Diana Wynne Jones is another favorite author of mine, one who I feel is underappreciated. Howl’s Moving Castle is one of her more popular books. It appears on several honors lists including as a Boston Globe–Horn Book Award Honor Book, an ALA Best Book for Young Adults, an ALA Best of the Best Books for Young Adults, an ALA Notable Children’s Book, a Book Sense 76 Pick, and a Horn Book Fanfare (Retrieved August 3, 2009 from http://www.harpercollins.com/books/9780064410342/Howls_Moving_Castle/index.aspx).
Author: Diana Wynne Jones
ISBN-10: 0688062334 ISBN-13: 9780688062330
City and Publisher: New York: Greenwillow
Copyright Date: 1986
Author’s Website: http://www.leemac.freeserve.co.uk/
Reader’s Annotation: Sophie knows as the oldest of three sisters she is not destined to amount to much. But when the Witch of the Waste casts a spell turning her into an old woman she sets out to find her fortune anyway, and meets a heartless magician and a fire demon that live in a castle which trundles around the fields above Market Chipping.
Plot Summary: As the oldest of three sisters, Sophie is resigned to a life of trimming (and talking to) hats in her stepmother’s haberdashery. But when the Witch of the Waste turns her into an old woman, she knows it will be impossible to remain in her quiet life and sets out to seek her fortune instead. Sophie’s habit of talking to inanimate objects, as well as the freedom she now has to act like a grumpy, nosy old lady, wins her a job as a cleaning lady in the moving castle of the Wizard Howl, an utterly cold blooded and heartless man who is said to suck the souls of young girls. But, just like Sophie, nothing in the land is what it seems, and she must work out what’s really going on in order to escape the witch’s curse.
Critical Evaluation: Diana Wynne Jones writes books in which the plot twists and turns, teasing the reader with the possibility of working out what’s going to happen next. By the time the book reaches the climax, a cohesive ending seems impossible, and yet Jones ties everything together neatly. Howl’s Moving Castle is populated with fascinating and endearing characters. Howl is constantly described as flawed, Sophie is grumpy, and Howl’s apprentice Michael is clueless. And yet all they are all utterly charming. Sophie and Howl’s budding romance is never explicitly stated until the very end of the book, but a reader can sense it and will be rooting for its success. Howl’s Moving Castle is a book to read once and then trot out whenever sickness or unhappiness strikes. It is a real gem.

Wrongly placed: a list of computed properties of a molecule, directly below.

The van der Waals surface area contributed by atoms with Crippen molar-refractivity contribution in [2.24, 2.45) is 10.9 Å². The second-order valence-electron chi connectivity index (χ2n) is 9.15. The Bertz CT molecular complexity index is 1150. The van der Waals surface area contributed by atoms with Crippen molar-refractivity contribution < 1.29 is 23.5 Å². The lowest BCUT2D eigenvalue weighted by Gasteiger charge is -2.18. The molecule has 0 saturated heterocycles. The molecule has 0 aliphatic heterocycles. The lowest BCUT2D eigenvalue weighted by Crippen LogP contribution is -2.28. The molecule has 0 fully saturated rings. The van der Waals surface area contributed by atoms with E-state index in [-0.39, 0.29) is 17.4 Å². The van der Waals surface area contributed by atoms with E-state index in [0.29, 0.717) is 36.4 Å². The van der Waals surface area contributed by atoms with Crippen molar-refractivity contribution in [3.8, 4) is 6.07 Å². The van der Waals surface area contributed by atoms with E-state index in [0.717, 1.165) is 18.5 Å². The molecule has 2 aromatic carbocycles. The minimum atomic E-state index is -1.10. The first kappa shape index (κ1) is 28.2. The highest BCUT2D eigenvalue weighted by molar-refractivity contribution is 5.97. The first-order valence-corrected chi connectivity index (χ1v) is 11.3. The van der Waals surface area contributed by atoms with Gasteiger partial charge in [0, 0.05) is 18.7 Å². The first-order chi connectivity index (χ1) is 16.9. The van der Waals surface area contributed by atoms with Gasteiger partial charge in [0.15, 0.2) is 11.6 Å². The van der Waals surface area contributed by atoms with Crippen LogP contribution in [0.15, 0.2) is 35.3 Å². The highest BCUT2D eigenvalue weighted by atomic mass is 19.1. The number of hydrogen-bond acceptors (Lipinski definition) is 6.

Reading Level/Interest Age: 12 and up
Curriculum Ties: Howl’s Moving Castle is a great pleasure read. It would also be interesting in a study of how a book’s plot develops.
Booktalking Ideas: Pretend to be a grumpy old lady with a cane and talk about how Howl is a scallywag. Then explain that Sophie is a young lady under a curse. Mention that the book was made into an Anime by Miyazaki.
Influences from Other Genres: Folktales
Other Information: Howl’s Moving Castle was made into an animated film by Hayao Miyazaki.
Challenge Issues: Howl’s Moving Castle may come under the same kind of fire that Harry Potter did, and reminding patrons that the library may not censor ideas is a good defense. All in all, it is not a particularly offensive book.
About the Author: Born in England in 1934, Diana Wynne Jones feels that her writing was shaped by her childhood experiences living during World War II. She began writing children’s books when her third son was nine years old, having been encouraged to write by reading children’s literature. She has now written more than seventy books for children, young adults, and regular adults. (More details at http://www.leemac.freeserve.co.uk/autobiog.htm)